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Financial Times: ‘Apple Hits Out at EU Plans for a Universal Smartphone Charger’

Tim Bradshaw, writing for The Financial Times:

Earlier this month, the European Parliament revived a decade-long argument about mandating a so-called “common charger” for mobile devices. Maros Sefcovic, vice-president of the European Commission for inter-institutional relations and foresight, said in a recent speech that such a scheme would be more convenient for consumers and reduce electronic waste. […]

In its first statement in response to the latest proposals, Apple said on Thursday that forcing it to ditch Lightning would inconvenience hundreds of millions of its customers and create an “unprecedented volume” of waste.

“We believe regulation that forces conformity across the type of connector built into all smartphones stifles innovation rather than encouraging it, and would harm consumers in Europe and the economy as a whole,” Apple said. “We hope the Commission will continue to seek a solution that does not restrict the industry’s ability to innovate and bring exciting new technology to customers.”

The idea of a universal charger sounds good. Wherever you go, whatever phone you have, you can charge it. But there’s no reason to regulate it, and good reasons not to. It would stifle innovation. If this regulation had been on the books seven or eight years ago, wouldn’t we have been stuck with shitty micro-USB chargers for years to come? Regulations change slowly, if at all. The market has naturally universalized itself; there are only two chargers for modern phones, Lightning and USB-C. Put Apple aside even — surely there will, within a few years, be something better than USB-C for non-Apple phones. Regulations mandating USB-C will slow adoption.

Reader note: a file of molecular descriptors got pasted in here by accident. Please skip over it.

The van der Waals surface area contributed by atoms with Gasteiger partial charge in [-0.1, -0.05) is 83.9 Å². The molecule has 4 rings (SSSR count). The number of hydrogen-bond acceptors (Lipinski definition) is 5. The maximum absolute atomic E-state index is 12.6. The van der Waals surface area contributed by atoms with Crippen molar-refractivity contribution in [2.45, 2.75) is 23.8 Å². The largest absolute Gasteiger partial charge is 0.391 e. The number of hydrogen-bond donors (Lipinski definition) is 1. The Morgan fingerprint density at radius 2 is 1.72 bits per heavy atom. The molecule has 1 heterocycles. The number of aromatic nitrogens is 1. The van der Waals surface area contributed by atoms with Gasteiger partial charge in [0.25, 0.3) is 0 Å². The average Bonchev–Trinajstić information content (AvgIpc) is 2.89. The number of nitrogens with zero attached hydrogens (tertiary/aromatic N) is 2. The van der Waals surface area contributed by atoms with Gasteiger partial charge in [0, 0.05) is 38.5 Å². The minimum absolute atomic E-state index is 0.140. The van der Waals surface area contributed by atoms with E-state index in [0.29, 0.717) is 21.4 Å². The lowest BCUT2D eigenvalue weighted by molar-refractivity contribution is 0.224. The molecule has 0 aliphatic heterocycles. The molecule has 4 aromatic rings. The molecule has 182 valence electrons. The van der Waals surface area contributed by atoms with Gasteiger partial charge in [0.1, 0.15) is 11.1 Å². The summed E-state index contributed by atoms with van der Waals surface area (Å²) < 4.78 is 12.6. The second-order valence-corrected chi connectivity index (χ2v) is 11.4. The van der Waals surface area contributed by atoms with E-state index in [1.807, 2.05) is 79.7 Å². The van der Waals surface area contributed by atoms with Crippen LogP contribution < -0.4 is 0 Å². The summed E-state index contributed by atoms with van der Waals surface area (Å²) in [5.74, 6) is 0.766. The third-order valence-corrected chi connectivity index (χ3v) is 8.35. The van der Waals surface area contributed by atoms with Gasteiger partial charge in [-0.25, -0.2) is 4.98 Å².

Here’s the nut paragraph, buried deep within the article:

A study by consultancy Copenhagen Economics, commissioned by Apple last month, found that while 49 per cent of households rely on different connector types, only 0.4 per cent of European consumers said they “regularly experience any significant issue” with charging their devices due to incompatible cabling.

That’s a study commissioned by Apple, so I’ll take it with a grain of salt. But it rings true to my ears. This is not an issue most people have, and nerds be damned, most iPhone users would be angry if their next iPhone had a USB-C port instead of Lightning because they already have Lightning cables.

Monday, 27 January 2020